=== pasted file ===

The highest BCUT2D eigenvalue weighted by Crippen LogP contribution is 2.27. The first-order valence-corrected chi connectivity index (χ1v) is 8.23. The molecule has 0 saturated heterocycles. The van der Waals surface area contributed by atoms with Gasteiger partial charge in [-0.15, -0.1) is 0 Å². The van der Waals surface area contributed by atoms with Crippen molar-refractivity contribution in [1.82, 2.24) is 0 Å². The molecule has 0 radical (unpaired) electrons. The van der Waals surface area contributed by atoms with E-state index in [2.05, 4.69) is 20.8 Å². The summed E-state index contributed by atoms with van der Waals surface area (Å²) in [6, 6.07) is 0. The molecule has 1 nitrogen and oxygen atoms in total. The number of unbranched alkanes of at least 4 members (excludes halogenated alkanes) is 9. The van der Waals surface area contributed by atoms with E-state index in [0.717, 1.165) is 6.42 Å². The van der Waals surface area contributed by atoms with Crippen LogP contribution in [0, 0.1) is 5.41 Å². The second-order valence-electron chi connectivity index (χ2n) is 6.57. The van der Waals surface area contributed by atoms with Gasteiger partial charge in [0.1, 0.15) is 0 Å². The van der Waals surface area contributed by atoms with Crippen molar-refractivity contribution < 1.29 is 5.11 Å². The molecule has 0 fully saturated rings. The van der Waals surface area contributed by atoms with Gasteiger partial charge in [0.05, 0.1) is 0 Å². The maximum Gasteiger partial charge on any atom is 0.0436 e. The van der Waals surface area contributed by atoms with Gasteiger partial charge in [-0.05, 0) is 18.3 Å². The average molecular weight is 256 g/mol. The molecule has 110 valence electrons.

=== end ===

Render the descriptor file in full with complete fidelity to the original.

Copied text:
The highest BCUT2D eigenvalue weighted by Crippen LogP contribution is 2.27. The first-order valence-corrected chi connectivity index (χ1v) is 8.23. The molecule has 0 saturated heterocycles. The van der Waals surface area contributed by atoms with Gasteiger partial charge in [-0.15, -0.1) is 0 Å². The van der Waals surface area contributed by atoms with Crippen molar-refractivity contribution in [1.82, 2.24) is 0 Å². The molecule has 0 radical (unpaired) electrons. The van der Waals surface area contributed by atoms with E-state index in [2.05, 4.69) is 20.8 Å². The summed E-state index contributed by atoms with van der Waals surface area (Å²) in [6, 6.07) is 0. The molecule has 1 nitrogen and oxygen atoms in total. The number of unbranched alkanes of at least 4 members (excludes halogenated alkanes) is 9. The van der Waals surface area contributed by atoms with E-state index in [0.717, 1.165) is 6.42 Å². The van der Waals surface area contributed by atoms with Crippen LogP contribution in [0, 0.1) is 5.41 Å². The second-order valence-electron chi connectivity index (χ2n) is 6.57. The van der Waals surface area contributed by atoms with Gasteiger partial charge in [0.1, 0.15) is 0 Å². The van der Waals surface area contributed by atoms with Crippen molar-refractivity contribution < 1.29 is 5.11 Å². The molecule has 0 fully saturated rings. The van der Waals surface area contributed by atoms with Gasteiger partial charge in [0.05, 0.1) is 0 Å². The maximum Gasteiger partial charge on any atom is 0.0436 e. The van der Waals surface area contributed by atoms with Gasteiger partial charge in [-0.05, 0) is 18.3 Å². The average molecular weight is 256 g/mol. The molecule has 110 valence electrons.